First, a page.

HC Deb 21 March 1983 vol 39 c520
2. Mr. Jim Marshall

asked the Minister for Trade if he will outline the expected benefits to United Kingdom trade and to United Kingdom consumers of the recent trade agreement between the European Community member states and Japan regarding video tape recorders.

Mr. Peter Rees

Voluntary restraint by Japanese exporters of video tape recorders to the Community should encourage import substitution and the creation of new jobs. Production is now under way through the joint venture between Thorn EMI and JVC, and two other Japanese companies have announced plans to follow suit.

Mr. Marshall

How many jobs are likely to 5e created in the United Kingdom as a consequence of that agreement? Does the Minister agree that the maximum number of jobs created will probably be between 200 and 300, instead of thousands, and that the main benefits of the agreement will go to France and Germany rather than to the United Kingdom?

Mr. Rees

I can give no estimate of the number of jobs likely to be created. That would be highly speculative. However, no doubt those hon. Members with Livingston and Haddington in their constituencies will be reassured by the fact that two Japanese companies are proposing to manufacture video tape recorders there.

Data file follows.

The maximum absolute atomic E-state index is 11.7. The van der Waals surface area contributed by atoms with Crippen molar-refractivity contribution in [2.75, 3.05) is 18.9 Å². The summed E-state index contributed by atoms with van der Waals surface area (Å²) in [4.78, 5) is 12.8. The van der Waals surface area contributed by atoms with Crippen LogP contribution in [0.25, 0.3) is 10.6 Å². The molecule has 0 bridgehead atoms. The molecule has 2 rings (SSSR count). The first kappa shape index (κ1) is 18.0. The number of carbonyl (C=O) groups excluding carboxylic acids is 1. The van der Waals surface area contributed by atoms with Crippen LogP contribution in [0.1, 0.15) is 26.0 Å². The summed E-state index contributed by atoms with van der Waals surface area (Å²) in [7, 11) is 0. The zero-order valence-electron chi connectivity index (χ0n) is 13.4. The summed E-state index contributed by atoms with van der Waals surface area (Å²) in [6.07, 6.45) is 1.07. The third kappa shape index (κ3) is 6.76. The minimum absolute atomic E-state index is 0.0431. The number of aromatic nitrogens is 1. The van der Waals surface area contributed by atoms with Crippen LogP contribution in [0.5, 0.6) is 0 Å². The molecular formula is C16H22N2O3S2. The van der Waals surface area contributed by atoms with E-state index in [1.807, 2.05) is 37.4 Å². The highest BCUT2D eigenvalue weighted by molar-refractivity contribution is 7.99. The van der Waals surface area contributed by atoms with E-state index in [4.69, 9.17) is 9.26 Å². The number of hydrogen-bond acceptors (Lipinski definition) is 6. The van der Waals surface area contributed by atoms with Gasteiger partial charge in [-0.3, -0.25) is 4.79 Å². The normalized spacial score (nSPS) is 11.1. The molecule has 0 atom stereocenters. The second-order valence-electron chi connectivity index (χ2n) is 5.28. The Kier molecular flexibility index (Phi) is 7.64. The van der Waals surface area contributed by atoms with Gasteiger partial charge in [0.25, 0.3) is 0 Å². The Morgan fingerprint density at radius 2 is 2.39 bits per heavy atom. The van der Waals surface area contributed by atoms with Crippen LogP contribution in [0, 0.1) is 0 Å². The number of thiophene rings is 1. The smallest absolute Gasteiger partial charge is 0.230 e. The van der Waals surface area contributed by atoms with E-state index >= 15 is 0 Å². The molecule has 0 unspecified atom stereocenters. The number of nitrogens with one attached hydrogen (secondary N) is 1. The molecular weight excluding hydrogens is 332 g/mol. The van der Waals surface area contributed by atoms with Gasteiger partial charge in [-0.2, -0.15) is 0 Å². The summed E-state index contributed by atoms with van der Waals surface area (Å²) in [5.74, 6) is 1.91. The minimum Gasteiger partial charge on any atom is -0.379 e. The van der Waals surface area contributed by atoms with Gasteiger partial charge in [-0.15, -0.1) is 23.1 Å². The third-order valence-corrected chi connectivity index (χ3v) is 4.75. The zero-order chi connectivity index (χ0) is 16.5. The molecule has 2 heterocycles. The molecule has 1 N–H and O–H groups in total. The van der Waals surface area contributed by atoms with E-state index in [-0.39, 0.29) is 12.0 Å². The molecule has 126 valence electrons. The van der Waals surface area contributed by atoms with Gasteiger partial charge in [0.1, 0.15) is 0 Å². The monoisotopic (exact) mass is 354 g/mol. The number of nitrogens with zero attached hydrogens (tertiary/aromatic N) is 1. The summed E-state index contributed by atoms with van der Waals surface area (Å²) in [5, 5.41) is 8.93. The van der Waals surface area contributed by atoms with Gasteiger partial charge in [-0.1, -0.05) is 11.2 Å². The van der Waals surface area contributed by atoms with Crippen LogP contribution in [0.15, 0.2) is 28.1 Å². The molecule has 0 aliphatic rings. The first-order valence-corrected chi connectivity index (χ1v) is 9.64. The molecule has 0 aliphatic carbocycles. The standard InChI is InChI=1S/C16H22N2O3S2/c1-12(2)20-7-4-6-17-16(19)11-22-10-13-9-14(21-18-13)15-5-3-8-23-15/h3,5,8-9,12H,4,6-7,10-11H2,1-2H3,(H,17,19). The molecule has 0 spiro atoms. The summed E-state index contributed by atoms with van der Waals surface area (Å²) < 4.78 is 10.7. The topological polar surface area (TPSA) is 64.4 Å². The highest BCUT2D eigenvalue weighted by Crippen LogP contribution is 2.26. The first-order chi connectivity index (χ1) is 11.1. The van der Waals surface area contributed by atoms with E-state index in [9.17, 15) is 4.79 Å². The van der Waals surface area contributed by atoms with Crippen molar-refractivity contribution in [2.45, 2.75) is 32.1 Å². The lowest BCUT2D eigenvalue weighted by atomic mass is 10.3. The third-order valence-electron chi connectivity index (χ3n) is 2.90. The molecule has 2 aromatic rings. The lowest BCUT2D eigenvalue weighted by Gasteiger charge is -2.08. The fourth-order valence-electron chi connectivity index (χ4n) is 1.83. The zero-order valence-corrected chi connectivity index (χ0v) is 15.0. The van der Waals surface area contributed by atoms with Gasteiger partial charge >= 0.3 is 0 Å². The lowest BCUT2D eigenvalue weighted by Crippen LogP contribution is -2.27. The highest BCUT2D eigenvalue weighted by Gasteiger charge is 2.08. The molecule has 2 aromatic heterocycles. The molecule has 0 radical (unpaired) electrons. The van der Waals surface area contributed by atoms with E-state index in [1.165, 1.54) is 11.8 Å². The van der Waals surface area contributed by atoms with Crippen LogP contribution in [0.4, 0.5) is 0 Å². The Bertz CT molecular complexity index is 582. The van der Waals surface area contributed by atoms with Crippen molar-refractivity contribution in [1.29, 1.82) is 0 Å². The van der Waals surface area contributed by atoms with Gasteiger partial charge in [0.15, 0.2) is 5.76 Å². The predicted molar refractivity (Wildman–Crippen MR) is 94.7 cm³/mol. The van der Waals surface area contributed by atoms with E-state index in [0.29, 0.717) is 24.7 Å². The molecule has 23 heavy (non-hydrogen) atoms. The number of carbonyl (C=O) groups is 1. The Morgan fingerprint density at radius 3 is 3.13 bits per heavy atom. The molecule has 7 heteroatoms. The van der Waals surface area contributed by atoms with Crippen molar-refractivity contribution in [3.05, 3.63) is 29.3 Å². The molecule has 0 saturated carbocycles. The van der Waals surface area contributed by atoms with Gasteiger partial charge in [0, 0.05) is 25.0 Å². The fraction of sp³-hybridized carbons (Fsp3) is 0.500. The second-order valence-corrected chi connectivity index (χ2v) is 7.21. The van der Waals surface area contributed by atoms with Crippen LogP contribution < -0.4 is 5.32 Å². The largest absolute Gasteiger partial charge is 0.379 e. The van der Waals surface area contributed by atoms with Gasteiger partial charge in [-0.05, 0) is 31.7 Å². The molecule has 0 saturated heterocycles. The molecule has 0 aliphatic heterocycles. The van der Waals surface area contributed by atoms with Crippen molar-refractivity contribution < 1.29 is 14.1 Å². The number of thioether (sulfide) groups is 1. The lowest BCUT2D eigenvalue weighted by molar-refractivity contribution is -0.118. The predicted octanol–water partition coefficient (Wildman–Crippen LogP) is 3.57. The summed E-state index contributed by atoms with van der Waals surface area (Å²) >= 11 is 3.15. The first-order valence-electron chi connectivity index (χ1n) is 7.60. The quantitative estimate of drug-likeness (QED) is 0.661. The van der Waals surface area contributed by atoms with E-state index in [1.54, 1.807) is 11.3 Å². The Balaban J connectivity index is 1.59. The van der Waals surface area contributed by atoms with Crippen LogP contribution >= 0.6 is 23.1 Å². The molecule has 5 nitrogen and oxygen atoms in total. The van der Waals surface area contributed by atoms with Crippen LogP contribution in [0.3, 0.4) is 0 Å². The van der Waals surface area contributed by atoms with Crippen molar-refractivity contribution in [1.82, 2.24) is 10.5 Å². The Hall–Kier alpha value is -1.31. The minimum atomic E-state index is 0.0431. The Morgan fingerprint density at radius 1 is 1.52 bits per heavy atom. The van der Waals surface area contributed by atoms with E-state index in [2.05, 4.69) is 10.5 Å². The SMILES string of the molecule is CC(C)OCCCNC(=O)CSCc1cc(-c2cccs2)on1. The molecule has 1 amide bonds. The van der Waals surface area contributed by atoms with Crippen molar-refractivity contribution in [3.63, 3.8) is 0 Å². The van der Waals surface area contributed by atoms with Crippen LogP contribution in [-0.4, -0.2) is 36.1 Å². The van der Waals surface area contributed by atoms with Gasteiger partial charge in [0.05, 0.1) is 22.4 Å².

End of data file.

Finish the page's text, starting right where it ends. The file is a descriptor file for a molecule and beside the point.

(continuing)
Mr. Archer

Does the hon. and learned Gentleman accept the assessment of the Financial Times on 14 February that at present there is no United Kingdom product that is likely to benefit from the arrangement, and that in the foreseeable future there is only the Sanyo product planned to be assembled in Lowestoft and the Mitsubishi product planned to be assembled in Scotland, which will create about 200 jobs? Does he agree that, in the absence of Government action to stimulate development and investment, all that will happen is that the British consumer will be required to pay higher prices for a restricted range of West German products?

Mr. Rees

The right hon. and learned Gentleman will observe that one element of the agreement negotiated by the Commission with the Japanese is to allow the development of a European, and especially a United Kingdom, industry. The right hon. and learned Gentleman seems to imagine, like too many of his right hon. and hon. Friends, that the only way to stimulate industrial development is by pouring in public money. That is not this Government's policy.